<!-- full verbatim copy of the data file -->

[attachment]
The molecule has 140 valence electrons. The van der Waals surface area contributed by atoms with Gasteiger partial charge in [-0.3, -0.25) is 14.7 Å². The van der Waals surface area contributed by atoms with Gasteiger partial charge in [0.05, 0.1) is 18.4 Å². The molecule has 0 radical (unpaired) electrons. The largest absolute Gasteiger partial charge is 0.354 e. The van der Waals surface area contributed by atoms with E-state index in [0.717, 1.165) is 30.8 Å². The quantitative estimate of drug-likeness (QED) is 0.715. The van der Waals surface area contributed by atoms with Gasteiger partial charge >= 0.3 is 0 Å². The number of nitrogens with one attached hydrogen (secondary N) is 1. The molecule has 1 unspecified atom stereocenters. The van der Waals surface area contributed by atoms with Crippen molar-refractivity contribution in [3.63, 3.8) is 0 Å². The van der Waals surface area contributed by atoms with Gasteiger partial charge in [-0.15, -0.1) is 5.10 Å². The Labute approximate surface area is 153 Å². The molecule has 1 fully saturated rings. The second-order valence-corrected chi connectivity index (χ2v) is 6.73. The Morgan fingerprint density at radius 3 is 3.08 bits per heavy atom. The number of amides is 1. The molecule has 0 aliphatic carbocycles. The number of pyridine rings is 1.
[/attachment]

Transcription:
The molecule has 140 valence electrons. The van der Waals surface area contributed by atoms with Gasteiger partial charge in [-0.3, -0.25) is 14.7 Å². The van der Waals surface area contributed by atoms with Gasteiger partial charge in [0.05, 0.1) is 18.4 Å². The molecule has 0 radical (unpaired) electrons. The largest absolute Gasteiger partial charge is 0.354 e. The van der Waals surface area contributed by atoms with E-state index in [0.717, 1.165) is 30.8 Å². The quantitative estimate of drug-likeness (QED) is 0.715. The van der Waals surface area contributed by atoms with Gasteiger partial charge >= 0.3 is 0 Å². The number of nitrogens with one attached hydrogen (secondary N) is 1. The molecule has 1 unspecified atom stereocenters. The van der Waals surface area contributed by atoms with Crippen molar-refractivity contribution in [3.63, 3.8) is 0 Å². The van der Waals surface area contributed by atoms with Gasteiger partial charge in [-0.15, -0.1) is 5.10 Å². The Labute approximate surface area is 153 Å². The molecule has 1 fully saturated rings. The second-order valence-corrected chi connectivity index (χ2v) is 6.73. The Morgan fingerprint density at radius 3 is 3.08 bits per heavy atom. The number of amides is 1. The molecule has 0 aliphatic carbocycles. The number of pyridine rings is 1.